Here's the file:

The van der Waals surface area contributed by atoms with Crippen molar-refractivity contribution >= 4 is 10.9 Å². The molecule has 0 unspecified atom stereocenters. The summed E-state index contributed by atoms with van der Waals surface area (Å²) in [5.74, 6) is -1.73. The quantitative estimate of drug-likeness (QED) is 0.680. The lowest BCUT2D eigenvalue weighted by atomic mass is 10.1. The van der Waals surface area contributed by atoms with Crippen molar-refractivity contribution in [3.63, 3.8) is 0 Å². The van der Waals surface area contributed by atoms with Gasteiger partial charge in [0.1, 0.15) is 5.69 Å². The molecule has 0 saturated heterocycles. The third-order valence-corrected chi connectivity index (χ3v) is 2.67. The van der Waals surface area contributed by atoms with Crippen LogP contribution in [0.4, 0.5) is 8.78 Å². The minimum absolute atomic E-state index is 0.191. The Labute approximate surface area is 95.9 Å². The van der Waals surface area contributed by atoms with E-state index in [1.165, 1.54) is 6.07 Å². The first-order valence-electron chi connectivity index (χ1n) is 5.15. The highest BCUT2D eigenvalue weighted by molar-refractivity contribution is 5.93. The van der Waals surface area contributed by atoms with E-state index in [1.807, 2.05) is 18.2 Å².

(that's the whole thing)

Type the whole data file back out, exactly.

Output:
The van der Waals surface area contributed by atoms with Crippen molar-refractivity contribution >= 4 is 10.9 Å². The molecule has 0 unspecified atom stereocenters. The summed E-state index contributed by atoms with van der Waals surface area (Å²) in [5.74, 6) is -1.73. The quantitative estimate of drug-likeness (QED) is 0.680. The lowest BCUT2D eigenvalue weighted by atomic mass is 10.1. The van der Waals surface area contributed by atoms with Crippen molar-refractivity contribution in [3.63, 3.8) is 0 Å². The van der Waals surface area contributed by atoms with Gasteiger partial charge in [0.1, 0.15) is 5.69 Å². The molecule has 0 saturated heterocycles. The third-order valence-corrected chi connectivity index (χ3v) is 2.67. The van der Waals surface area contributed by atoms with Crippen LogP contribution in [0.4, 0.5) is 8.78 Å². The minimum absolute atomic E-state index is 0.191. The Labute approximate surface area is 95.9 Å². The van der Waals surface area contributed by atoms with E-state index in [1.165, 1.54) is 6.07 Å². The first-order valence-electron chi connectivity index (χ1n) is 5.15. The highest BCUT2D eigenvalue weighted by molar-refractivity contribution is 5.93. The van der Waals surface area contributed by atoms with E-state index in [1.807, 2.05) is 18.2 Å².